Friday 24 May, 2019

JC Robotics team ‘hit the ground roaming’ in Texas for global contest

Posing with Public Relations and Communications Manager for Digicel (middle) and their robot are sixth form students Mickeil Phillipps, Marc Anthony Waton, David Smith (captain), Yohance Cockett, Rashaun Thompson and Joely Henry (third form).

Posing with Public Relations and Communications Manager for Digicel (middle) and their robot are sixth form students Mickeil Phillipps, Marc Anthony Waton, David Smith (captain), Yohance Cockett, Rashaun Thompson and Joely Henry (third form).

A group of eleven students from Jamaica College (JC) who were ranked best at building their own robot are now in the USA gearing up to compete against their peers from across the world.

JC won the local leg of the inaugural FIRST Tech Challenge National Robotics Championships in March after emerging ahead of other top high schools.

Now qualified for the space-themed FIRST Tech Challenge World Championships, dubbed ‘Rover Ruckus’ to be held in Houston, Texas from April 17-20, 2019, the JC boys will vie for the prestigious Inspire Award which provides opportunities for them to secure scholarships from local and international universities.

Members of the winning team received smartphones courtesy of Digicel and were also among the first to be signed up for the company’s new ‘Hit the Ground Roaming’ plans, now available in over 60 countries - featuring lower call rates, free incoming calls, generous allotments of bundled minutes and up one gigabyte of data.

Now in Texas, the students and their teachers have already been able to make and receive calls, send photos and videos to friends and family back home.

Commenting on the prize offered, Public Relations and Communications Manager for Digicel, Elon Parkinson, said, “We are proud to be supporting Jamaica’s young innovation ambassadors and we wish them all the best as they compete against some of the brightest minds from across the world. Being able to stay connected and to share their journey in Houston is very important to the team members, and we are happy to that our new roaming plans give them the right amount of minutes and megabytes to do so.”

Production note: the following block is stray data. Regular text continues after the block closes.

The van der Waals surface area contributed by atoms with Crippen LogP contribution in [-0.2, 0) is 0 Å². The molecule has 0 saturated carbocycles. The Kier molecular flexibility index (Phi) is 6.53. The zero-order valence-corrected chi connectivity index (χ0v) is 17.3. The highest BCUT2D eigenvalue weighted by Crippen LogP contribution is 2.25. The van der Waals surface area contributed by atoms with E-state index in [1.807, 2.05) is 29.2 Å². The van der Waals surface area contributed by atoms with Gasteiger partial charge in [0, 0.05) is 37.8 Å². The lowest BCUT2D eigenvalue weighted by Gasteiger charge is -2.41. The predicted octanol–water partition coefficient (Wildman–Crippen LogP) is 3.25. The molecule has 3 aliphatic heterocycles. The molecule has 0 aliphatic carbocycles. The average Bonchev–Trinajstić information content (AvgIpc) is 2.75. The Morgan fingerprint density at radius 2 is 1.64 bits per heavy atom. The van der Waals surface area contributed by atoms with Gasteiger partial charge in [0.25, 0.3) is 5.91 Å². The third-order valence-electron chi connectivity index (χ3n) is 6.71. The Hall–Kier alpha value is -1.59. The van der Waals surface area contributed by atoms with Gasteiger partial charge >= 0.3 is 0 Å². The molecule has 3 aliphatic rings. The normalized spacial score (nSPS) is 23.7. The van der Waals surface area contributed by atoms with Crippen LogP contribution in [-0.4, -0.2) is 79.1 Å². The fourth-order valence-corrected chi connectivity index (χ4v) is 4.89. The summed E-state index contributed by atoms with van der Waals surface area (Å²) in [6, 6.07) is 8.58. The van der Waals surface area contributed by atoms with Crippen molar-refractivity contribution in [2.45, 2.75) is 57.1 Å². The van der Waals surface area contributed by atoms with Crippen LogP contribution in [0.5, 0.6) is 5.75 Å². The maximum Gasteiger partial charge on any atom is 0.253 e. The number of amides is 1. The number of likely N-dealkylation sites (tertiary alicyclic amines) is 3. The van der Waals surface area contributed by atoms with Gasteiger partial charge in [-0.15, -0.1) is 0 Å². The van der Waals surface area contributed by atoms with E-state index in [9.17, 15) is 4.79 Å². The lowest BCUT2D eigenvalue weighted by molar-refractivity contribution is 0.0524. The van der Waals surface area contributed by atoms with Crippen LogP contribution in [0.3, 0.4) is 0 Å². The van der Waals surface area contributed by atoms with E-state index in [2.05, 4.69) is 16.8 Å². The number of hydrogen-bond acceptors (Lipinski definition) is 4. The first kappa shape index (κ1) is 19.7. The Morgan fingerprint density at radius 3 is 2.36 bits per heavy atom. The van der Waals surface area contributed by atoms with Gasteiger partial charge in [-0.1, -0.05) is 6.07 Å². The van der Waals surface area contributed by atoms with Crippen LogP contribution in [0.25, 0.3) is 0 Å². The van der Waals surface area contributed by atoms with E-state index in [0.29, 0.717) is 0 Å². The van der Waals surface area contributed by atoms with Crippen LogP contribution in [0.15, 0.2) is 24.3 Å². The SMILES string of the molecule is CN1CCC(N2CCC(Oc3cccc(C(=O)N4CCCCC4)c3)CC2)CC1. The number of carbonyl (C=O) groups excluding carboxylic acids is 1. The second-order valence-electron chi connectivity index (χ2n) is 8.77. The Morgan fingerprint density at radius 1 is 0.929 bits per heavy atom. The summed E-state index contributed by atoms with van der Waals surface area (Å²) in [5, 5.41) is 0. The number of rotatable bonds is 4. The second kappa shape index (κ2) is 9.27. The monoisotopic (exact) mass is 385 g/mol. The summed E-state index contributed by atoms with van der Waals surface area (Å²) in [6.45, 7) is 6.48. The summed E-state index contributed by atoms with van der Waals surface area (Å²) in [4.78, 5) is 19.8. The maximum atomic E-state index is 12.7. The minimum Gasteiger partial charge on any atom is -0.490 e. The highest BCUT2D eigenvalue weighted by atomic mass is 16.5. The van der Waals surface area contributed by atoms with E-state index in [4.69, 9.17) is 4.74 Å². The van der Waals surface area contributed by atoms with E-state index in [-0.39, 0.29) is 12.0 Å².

In thanking Digicel, Principal of Jamaica College, Wayne Robinson, shared, “It’s a good fit and Digicel has been a good technology partner to us. Giving the boys access and phones means that even while they’re on the road travelling they can use mobile data to send back all the lovely pictures.”

Digicel is focused on expanding opportunities for STEM (Science, Technology, Engineering and Mathematics) learning in schools across Jamaica.

The company recently hosted students from St. George’s College and Immaculate Conception High School for live streaming of Research Day from Durham College in Ontario, Canada – rated as one of Canada’s leading tertiary-level institutions for applied research that helps to develop practical, technology solutions for real-world problems.

Prior to this, the Digicel Foundation opened its latest renovated science lab at the St. Catherine High School.

“There’s an incredible amount of local talent poised to do great things. With this in mind, our mission is to support the development of Jamaica’s next generation of innovators who will be pivotal to the transition to becoming a digitally-connected society,”

The young engineers were tasked with building a robot that would navigate a playing field while moving objects from one place to the next within a specified period of time. They also had to make a full presentation to judges on how they moved from idea to prototype.

JC’s battery-powered robot, controlled by smartphones and onboard sensors, was able to mimic how space robots move objects from one location to another, at times on their own.

 

 

 

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